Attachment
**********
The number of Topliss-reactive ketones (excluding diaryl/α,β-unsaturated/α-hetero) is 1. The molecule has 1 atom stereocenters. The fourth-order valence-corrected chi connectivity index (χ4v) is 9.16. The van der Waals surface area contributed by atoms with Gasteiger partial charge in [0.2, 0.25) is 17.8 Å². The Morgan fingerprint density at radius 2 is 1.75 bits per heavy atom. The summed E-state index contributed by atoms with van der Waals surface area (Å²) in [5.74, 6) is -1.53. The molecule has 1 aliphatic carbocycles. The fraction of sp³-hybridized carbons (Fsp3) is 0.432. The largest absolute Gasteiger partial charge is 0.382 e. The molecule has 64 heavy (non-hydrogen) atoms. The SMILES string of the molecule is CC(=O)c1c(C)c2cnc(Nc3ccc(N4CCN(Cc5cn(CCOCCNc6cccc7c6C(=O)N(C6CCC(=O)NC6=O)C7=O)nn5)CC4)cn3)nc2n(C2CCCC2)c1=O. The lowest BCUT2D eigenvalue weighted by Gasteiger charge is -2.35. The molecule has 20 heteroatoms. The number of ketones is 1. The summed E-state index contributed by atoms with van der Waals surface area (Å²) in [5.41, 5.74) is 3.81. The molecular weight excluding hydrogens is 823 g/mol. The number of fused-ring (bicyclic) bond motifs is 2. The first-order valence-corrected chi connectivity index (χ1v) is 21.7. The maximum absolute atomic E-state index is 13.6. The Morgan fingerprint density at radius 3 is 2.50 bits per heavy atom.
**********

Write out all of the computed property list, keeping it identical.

The number of Topliss-reactive ketones (excluding diaryl/α,β-unsaturated/α-hetero) is 1. The molecule has 1 atom stereocenters. The fourth-order valence-corrected chi connectivity index (χ4v) is 9.16. The van der Waals surface area contributed by atoms with Gasteiger partial charge in [0.2, 0.25) is 17.8 Å². The Morgan fingerprint density at radius 2 is 1.75 bits per heavy atom. The summed E-state index contributed by atoms with van der Waals surface area (Å²) in [5.74, 6) is -1.53. The molecule has 1 aliphatic carbocycles. The fraction of sp³-hybridized carbons (Fsp3) is 0.432. The largest absolute Gasteiger partial charge is 0.382 e. The molecule has 64 heavy (non-hydrogen) atoms. The SMILES string of the molecule is CC(=O)c1c(C)c2cnc(Nc3ccc(N4CCN(Cc5cn(CCOCCNc6cccc7c6C(=O)N(C6CCC(=O)NC6=O)C7=O)nn5)CC4)cn3)nc2n(C2CCCC2)c1=O. The lowest BCUT2D eigenvalue weighted by Gasteiger charge is -2.35. The molecule has 20 heteroatoms. The number of ketones is 1. The summed E-state index contributed by atoms with van der Waals surface area (Å²) in [5.41, 5.74) is 3.81. The molecular weight excluding hydrogens is 823 g/mol. The number of fused-ring (bicyclic) bond motifs is 2. The first-order valence-corrected chi connectivity index (χ1v) is 21.7. The maximum absolute atomic E-state index is 13.6. The Morgan fingerprint density at radius 3 is 2.50 bits per heavy atom.